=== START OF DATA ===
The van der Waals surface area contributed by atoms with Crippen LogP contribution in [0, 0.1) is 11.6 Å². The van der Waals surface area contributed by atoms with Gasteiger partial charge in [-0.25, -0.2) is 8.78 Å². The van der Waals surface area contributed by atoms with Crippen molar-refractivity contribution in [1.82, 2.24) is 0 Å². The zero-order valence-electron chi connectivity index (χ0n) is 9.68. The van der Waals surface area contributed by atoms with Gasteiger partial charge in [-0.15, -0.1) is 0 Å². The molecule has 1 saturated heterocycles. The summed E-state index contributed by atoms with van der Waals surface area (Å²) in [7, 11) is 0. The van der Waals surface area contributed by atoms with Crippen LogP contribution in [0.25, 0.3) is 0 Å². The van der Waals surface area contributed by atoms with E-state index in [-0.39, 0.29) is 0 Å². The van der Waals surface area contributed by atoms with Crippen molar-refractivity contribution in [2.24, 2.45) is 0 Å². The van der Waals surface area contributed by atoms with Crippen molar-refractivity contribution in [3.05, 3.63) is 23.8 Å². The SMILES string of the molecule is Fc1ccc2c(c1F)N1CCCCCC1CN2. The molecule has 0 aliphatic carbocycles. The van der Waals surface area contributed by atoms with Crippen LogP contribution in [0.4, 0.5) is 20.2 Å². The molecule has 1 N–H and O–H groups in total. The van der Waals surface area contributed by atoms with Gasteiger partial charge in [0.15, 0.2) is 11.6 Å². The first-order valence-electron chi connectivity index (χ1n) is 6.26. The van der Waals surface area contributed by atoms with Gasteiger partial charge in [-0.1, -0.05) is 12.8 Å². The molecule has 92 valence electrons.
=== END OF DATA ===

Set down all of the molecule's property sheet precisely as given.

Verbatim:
The van der Waals surface area contributed by atoms with Crippen LogP contribution in [0, 0.1) is 11.6 Å². The van der Waals surface area contributed by atoms with Gasteiger partial charge in [-0.25, -0.2) is 8.78 Å². The van der Waals surface area contributed by atoms with Crippen molar-refractivity contribution in [1.82, 2.24) is 0 Å². The zero-order valence-electron chi connectivity index (χ0n) is 9.68. The van der Waals surface area contributed by atoms with Gasteiger partial charge in [-0.15, -0.1) is 0 Å². The molecule has 1 saturated heterocycles. The summed E-state index contributed by atoms with van der Waals surface area (Å²) in [7, 11) is 0. The van der Waals surface area contributed by atoms with Crippen LogP contribution in [0.25, 0.3) is 0 Å². The van der Waals surface area contributed by atoms with E-state index in [-0.39, 0.29) is 0 Å². The van der Waals surface area contributed by atoms with Crippen molar-refractivity contribution in [2.24, 2.45) is 0 Å². The van der Waals surface area contributed by atoms with Crippen molar-refractivity contribution in [3.05, 3.63) is 23.8 Å². The SMILES string of the molecule is Fc1ccc2c(c1F)N1CCCCCC1CN2. The molecule has 0 aliphatic carbocycles. The van der Waals surface area contributed by atoms with Crippen LogP contribution in [0.4, 0.5) is 20.2 Å². The molecule has 1 N–H and O–H groups in total. The van der Waals surface area contributed by atoms with Gasteiger partial charge in [0.15, 0.2) is 11.6 Å². The first-order valence-electron chi connectivity index (χ1n) is 6.26. The van der Waals surface area contributed by atoms with Gasteiger partial charge in [-0.1, -0.05) is 12.8 Å². The molecule has 92 valence electrons.